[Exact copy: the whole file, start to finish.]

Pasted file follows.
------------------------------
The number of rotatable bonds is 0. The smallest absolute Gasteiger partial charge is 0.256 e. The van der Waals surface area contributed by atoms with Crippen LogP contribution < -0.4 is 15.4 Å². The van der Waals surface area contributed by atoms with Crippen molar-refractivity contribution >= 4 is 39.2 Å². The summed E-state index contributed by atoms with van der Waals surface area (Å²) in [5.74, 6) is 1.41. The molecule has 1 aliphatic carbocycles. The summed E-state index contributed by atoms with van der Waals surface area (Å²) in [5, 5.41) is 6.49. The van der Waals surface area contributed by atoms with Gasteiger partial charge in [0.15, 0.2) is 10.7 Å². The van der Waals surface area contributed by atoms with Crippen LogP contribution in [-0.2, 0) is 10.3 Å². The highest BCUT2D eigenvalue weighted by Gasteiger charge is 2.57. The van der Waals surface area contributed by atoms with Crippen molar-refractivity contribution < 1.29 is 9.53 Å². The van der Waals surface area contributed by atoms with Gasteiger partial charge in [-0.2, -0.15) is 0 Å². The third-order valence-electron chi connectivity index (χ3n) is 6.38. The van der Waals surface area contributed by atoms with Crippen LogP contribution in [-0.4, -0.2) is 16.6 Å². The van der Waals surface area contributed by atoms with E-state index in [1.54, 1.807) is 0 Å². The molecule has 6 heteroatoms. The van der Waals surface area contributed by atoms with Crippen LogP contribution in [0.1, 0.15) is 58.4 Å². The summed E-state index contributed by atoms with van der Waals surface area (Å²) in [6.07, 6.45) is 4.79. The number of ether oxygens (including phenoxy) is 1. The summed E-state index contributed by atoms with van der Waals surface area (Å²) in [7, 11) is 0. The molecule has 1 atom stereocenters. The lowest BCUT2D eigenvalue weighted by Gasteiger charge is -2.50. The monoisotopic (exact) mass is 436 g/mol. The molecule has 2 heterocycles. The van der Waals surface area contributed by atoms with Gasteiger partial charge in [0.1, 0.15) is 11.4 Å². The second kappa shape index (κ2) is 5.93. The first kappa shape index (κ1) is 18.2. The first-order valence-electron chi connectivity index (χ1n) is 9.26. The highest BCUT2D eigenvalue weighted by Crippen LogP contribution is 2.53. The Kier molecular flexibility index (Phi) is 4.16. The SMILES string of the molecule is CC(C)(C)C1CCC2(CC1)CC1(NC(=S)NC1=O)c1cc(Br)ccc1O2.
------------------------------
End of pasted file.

The number of rotatable bonds is 0. The smallest absolute Gasteiger partial charge is 0.256 e. The van der Waals surface area contributed by atoms with Crippen LogP contribution < -0.4 is 15.4 Å². The van der Waals surface area contributed by atoms with Crippen molar-refractivity contribution >= 4 is 39.2 Å². The summed E-state index contributed by atoms with van der Waals surface area (Å²) in [5.74, 6) is 1.41. The molecule has 1 aliphatic carbocycles. The summed E-state index contributed by atoms with van der Waals surface area (Å²) in [5, 5.41) is 6.49. The van der Waals surface area contributed by atoms with Gasteiger partial charge in [0.15, 0.2) is 10.7 Å². The van der Waals surface area contributed by atoms with Crippen LogP contribution in [-0.2, 0) is 10.3 Å². The highest BCUT2D eigenvalue weighted by Gasteiger charge is 2.57. The van der Waals surface area contributed by atoms with Crippen molar-refractivity contribution < 1.29 is 9.53 Å². The van der Waals surface area contributed by atoms with Gasteiger partial charge in [-0.2, -0.15) is 0 Å². The third-order valence-electron chi connectivity index (χ3n) is 6.38. The van der Waals surface area contributed by atoms with Crippen LogP contribution in [-0.4, -0.2) is 16.6 Å². The van der Waals surface area contributed by atoms with E-state index in [1.54, 1.807) is 0 Å². The molecule has 6 heteroatoms. The van der Waals surface area contributed by atoms with Crippen LogP contribution in [0.1, 0.15) is 58.4 Å². The summed E-state index contributed by atoms with van der Waals surface area (Å²) in [6.07, 6.45) is 4.79. The number of ether oxygens (including phenoxy) is 1. The summed E-state index contributed by atoms with van der Waals surface area (Å²) in [7, 11) is 0. The molecule has 1 atom stereocenters. The lowest BCUT2D eigenvalue weighted by Gasteiger charge is -2.50. The monoisotopic (exact) mass is 436 g/mol. The molecule has 2 heterocycles. The van der Waals surface area contributed by atoms with Gasteiger partial charge in [0.1, 0.15) is 11.4 Å². The second kappa shape index (κ2) is 5.93. The first kappa shape index (κ1) is 18.2. The first-order valence-electron chi connectivity index (χ1n) is 9.26. The highest BCUT2D eigenvalue weighted by Crippen LogP contribution is 2.53. The Kier molecular flexibility index (Phi) is 4.16. The SMILES string of the molecule is CC(C)(C)C1CCC2(CC1)CC1(NC(=S)NC1=O)c1cc(Br)ccc1O2.